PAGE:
Monday, January 9, 2012

Fiction: Reality and Writing What You Know

A reality-based scene can work, too
The old adage, especially for emerging fiction writers, was write what you know, meaning what you're familiar with. The thinking was that this approach would tap the writer's strong points from the start and set him or her on a strong foundation. Then we jettisoned that notion. Why should the writer be constrained, we figured, by the familiar? Why not explore new worlds? It is fiction, after all, and there's leeway to create. Then came Angela's Ashes, the memoir by Frank McCourt, and other memoirs, and we returned to the notion of writing the familiar. You could blame the still burgeoning concept on reality TV, but it's more likely due to the sense that truth is not only stranger than fiction, it's more interesting. We instinctually relate to a story that feels real, authentic. Even in fiction, writing what we know of our lives and others' engages us with immediacy and a sense of trust, both apparently still strong attractions.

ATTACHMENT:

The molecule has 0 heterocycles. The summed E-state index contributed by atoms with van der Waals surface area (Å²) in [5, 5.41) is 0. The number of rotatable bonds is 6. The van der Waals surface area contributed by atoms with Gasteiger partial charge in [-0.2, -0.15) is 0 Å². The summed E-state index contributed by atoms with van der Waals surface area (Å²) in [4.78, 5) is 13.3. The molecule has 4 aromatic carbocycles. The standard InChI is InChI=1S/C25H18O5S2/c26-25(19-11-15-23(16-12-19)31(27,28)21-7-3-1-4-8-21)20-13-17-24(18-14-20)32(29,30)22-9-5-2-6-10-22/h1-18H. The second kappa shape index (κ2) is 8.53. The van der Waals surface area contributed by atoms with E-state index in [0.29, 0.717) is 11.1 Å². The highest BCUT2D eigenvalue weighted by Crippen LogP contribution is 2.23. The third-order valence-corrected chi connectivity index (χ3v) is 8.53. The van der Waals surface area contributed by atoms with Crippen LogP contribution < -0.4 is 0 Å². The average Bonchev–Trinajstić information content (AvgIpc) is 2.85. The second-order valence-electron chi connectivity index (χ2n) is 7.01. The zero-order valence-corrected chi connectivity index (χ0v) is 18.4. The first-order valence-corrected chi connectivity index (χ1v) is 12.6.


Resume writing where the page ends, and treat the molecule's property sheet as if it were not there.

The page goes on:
What are you writing that's based on a real incident in your life?

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